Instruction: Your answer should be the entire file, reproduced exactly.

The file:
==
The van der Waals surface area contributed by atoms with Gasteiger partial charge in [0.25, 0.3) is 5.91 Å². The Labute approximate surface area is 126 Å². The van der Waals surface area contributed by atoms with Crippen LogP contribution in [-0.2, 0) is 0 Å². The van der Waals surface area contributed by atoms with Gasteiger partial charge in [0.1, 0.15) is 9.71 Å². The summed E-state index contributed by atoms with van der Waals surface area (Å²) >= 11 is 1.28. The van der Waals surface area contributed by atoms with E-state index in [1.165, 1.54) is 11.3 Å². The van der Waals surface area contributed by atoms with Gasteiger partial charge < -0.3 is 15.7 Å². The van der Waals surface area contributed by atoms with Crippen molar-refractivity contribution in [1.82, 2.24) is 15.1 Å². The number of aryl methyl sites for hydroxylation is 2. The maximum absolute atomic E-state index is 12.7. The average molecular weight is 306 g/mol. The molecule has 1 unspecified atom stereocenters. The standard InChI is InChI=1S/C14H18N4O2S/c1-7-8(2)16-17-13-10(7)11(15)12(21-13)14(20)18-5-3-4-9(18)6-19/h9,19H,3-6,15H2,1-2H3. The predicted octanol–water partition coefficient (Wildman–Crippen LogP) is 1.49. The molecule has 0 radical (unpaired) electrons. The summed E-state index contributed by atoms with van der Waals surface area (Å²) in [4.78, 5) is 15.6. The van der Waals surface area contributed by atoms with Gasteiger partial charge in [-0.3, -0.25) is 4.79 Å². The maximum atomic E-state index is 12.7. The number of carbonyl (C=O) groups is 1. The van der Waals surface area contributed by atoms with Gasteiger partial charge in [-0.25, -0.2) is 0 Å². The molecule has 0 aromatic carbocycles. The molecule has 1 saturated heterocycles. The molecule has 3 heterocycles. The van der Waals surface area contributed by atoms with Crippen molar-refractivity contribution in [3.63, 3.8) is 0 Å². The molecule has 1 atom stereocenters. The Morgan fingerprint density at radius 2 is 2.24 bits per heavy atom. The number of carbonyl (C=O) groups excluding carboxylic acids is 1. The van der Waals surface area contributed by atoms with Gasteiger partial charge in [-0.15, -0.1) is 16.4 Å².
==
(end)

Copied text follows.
The van der Waals surface area contributed by atoms with Gasteiger partial charge in [0.25, 0.3) is 5.91 Å². The Labute approximate surface area is 126 Å². The van der Waals surface area contributed by atoms with Crippen LogP contribution in [-0.2, 0) is 0 Å². The van der Waals surface area contributed by atoms with Gasteiger partial charge in [0.1, 0.15) is 9.71 Å². The summed E-state index contributed by atoms with van der Waals surface area (Å²) >= 11 is 1.28. The van der Waals surface area contributed by atoms with E-state index in [1.165, 1.54) is 11.3 Å². The van der Waals surface area contributed by atoms with Gasteiger partial charge < -0.3 is 15.7 Å². The van der Waals surface area contributed by atoms with Crippen molar-refractivity contribution in [1.82, 2.24) is 15.1 Å². The number of aryl methyl sites for hydroxylation is 2. The maximum absolute atomic E-state index is 12.7. The average molecular weight is 306 g/mol. The molecule has 1 unspecified atom stereocenters. The standard InChI is InChI=1S/C14H18N4O2S/c1-7-8(2)16-17-13-10(7)11(15)12(21-13)14(20)18-5-3-4-9(18)6-19/h9,19H,3-6,15H2,1-2H3. The predicted octanol–water partition coefficient (Wildman–Crippen LogP) is 1.49. The molecule has 0 radical (unpaired) electrons. The summed E-state index contributed by atoms with van der Waals surface area (Å²) in [4.78, 5) is 15.6. The van der Waals surface area contributed by atoms with Gasteiger partial charge in [-0.3, -0.25) is 4.79 Å². The maximum atomic E-state index is 12.7. The number of carbonyl (C=O) groups is 1. The van der Waals surface area contributed by atoms with Gasteiger partial charge in [-0.25, -0.2) is 0 Å². The molecule has 0 aromatic carbocycles. The molecule has 1 saturated heterocycles. The molecule has 3 heterocycles. The van der Waals surface area contributed by atoms with Crippen molar-refractivity contribution in [3.63, 3.8) is 0 Å². The molecule has 1 atom stereocenters. The Morgan fingerprint density at radius 2 is 2.24 bits per heavy atom. The number of carbonyl (C=O) groups excluding carboxylic acids is 1. The van der Waals surface area contributed by atoms with Gasteiger partial charge in [-0.15, -0.1) is 16.4 Å².